Dwelling and Transience, Greater Victoria 2000

Commissioned by the Art Gallery of Greater Victoria through the Canada Council for the Arts Millennium Fund.
medium: 50 azo dye (cibachrome) colour photographic prints, each 14 x 20 inches (36 x 51 cm).
installed dimensions: 8 feet high (from floor to top of frames) x 18 feet 4 inches wide (244 cm high x 559 cm wide).
collection: Art Gallery of Greater Victoria

Visiting Victoria, I was struck by something immediately: all the coming and going, especially around the harbour. Seaplanes and fishing boats, international ferries and harbour taxis, pilot boats and canoes, coastguard vessels and windsurfers, kayaks and tug boats, cruise ships and zodiacs, sailboats and freighters, catamarans and naval ships, yachts and, even, floathouses. And that was just on the water. Helicopters, buses, scooters, trains, bicycles, cars, trucks, airplanes, horse drawn carriages, and pedestrians. I learned that there are, for example, forty-five helicopter flights every day between Victoria and Vancouver. I saw countless people on the move at the end of October, and I was just another one of them. I started to look at this carefully, and Victoria, for me, seemed to be, above all, a city of movement.

I live in St. John’s, Newfoundland. Victoria and St. John’s are both harbour cities on large coastal islands, on opposite sides of the country. I wonder about the word insular, which means remote, isolated, and even narrow-minded. It is from the Latin insula, meaning island. But in a world of migrations, I think islands are very interactive places. Unlike landlocked areas, islands are surrounded by contact zones.

Victoria is a city built around the water, and the harbourfront is the main area that tourists visit. But not all the travel and movement taking place is by tourists. Many of the people on the move undoubtedly live in Victoria; therefore the title includes “Dwelling” and “Transience.” This series of fifty photographs records some of the particular inscriptions—touristic, commercial, military, recreational, administrative, preventive, and geopolitical—in Victoria’s distinct landscape relating to the movement of both people and freight at the turn of the millennium.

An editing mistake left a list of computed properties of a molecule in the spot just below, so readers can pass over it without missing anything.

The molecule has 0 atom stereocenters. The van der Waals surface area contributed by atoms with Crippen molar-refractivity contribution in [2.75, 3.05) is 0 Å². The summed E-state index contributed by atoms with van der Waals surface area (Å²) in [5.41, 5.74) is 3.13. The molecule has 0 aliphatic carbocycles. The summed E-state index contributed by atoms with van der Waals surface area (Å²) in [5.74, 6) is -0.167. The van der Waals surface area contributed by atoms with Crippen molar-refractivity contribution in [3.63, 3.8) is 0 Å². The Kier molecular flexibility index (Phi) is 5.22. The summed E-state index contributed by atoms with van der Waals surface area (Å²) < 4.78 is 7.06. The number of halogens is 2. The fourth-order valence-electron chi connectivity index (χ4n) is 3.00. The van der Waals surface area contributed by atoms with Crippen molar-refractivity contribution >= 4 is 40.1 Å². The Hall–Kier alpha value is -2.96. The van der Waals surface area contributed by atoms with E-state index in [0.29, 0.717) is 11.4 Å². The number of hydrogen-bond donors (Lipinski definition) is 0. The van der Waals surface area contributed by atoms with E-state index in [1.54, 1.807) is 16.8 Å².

In my earlier work I wanted to express a connection between people and places. For example, I would ask people about their experiences in specific places—places they may have lived their whole lives—and I would ask them to draw what I call “memory maps” for me. At that time I was trying to form a kind of synthesis between geography and identity. I think that work came from me looking for a zone of belonging. In my recent work, though, I have been interested in the dissonance between image and text—the lack of consistency, that is, between appearance, hidden histories, and invisible stories.

I find that what has been at the heart of my inquiry for many years is the landscape's increasingly complex history as a place of both dwelling and transience—these are situations that give rise to the motifs recurring in my work: presence, absence, displacement, and loss. One of the advantages of being an artist is that one can recast one's losses into other forms. I have come to appreciate my shifting position in relation to my various geopolitical identities: In different places and at different times I am a Newfoundland artist, I am a mainlander, I am an Anglophone born in Montreal, I am a nonnative citizen, I am a homeowner, I am a tourist, I am an adventurer, I am a guest, I am a descendant of outport Newfoundlanders and of working-class Londoners, and I am a St. John’s “downtown girl.” No matter where I am, I have a sense of being provisional, which is both a loss and a liberation.

Marlene Creates, 2000

A publication on this work is available:
Dwelling and Transience, Greater Victoria 2000